of the campaign level it spreads it out over the different ad sets and your
results tend to be a little more stable. It’s always a good thing.
But all that aside, probably the biggest and most important thing you need to
know about CBO is the fact that it’s really improved the way that facebook is
going to select the winners and the losers and start to allocate more of
your budget in the right direction. So, enough about the budget. How you actually
set up a campaign to get great results today? Here’s what we’re seeing,
essentially what you want to do is first set up your campaign and obviously set
your budget at the campaign level, from there you want to pick 2 to 3 to 4 of
your absolute best ad sets which you would have determined by doing a proper
split test whether you decide to test different audiences or ad copy, doesn’t
really matter, just make sure that you’ve got four of your absolute best, maybe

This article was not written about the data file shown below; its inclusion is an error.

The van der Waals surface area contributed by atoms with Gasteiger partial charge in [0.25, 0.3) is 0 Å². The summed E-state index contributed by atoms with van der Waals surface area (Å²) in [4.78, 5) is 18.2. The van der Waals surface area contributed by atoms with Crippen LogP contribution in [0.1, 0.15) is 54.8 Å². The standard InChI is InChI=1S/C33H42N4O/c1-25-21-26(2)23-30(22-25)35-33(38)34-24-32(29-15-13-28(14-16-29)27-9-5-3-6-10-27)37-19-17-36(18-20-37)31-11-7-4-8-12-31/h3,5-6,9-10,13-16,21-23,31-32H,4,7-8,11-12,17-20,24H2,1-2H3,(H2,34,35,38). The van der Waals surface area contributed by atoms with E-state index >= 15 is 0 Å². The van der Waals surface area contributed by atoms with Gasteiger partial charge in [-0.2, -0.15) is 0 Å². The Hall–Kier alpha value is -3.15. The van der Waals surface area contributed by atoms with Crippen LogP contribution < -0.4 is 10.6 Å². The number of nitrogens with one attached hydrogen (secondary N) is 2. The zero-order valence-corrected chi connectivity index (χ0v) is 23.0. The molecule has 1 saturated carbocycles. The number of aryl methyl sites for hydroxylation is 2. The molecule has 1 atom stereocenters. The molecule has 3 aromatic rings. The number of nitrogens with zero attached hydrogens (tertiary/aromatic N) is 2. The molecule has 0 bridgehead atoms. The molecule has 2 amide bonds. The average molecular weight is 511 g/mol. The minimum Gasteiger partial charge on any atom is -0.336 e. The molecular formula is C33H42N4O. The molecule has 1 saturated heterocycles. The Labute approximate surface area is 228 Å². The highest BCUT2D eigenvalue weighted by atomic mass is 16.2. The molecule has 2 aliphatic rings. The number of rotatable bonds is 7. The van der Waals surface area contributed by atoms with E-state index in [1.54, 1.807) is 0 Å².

five maybe three and then from there move down to the ad level and choose
maybe two to three different ads per ad set, then you just want to leave it alone
and let Facebook run it to get some data back. Once you get data back, well, then
you’re going to be able to determine even better which ad sets are gonna be
your top performers and which ads under there, then simply take the winners
duplicate them into a new CBO campaign, start another split test campaign and it
really pretty much never ends. Alright, that’s enough talk about CBO, let’s move
on to the next one which is: Dynamic creative. Now, this is a relatively new
feature but it’s one that I’m really finding some great results with and
essentially, it’s a bit of a variation or modification of the split testing
feature but rather than setting things up as a proper split test, really testing
only one variable at a time, here what you’re doing is you’re taking all
of your best copy and your best creative and your best images and you’re just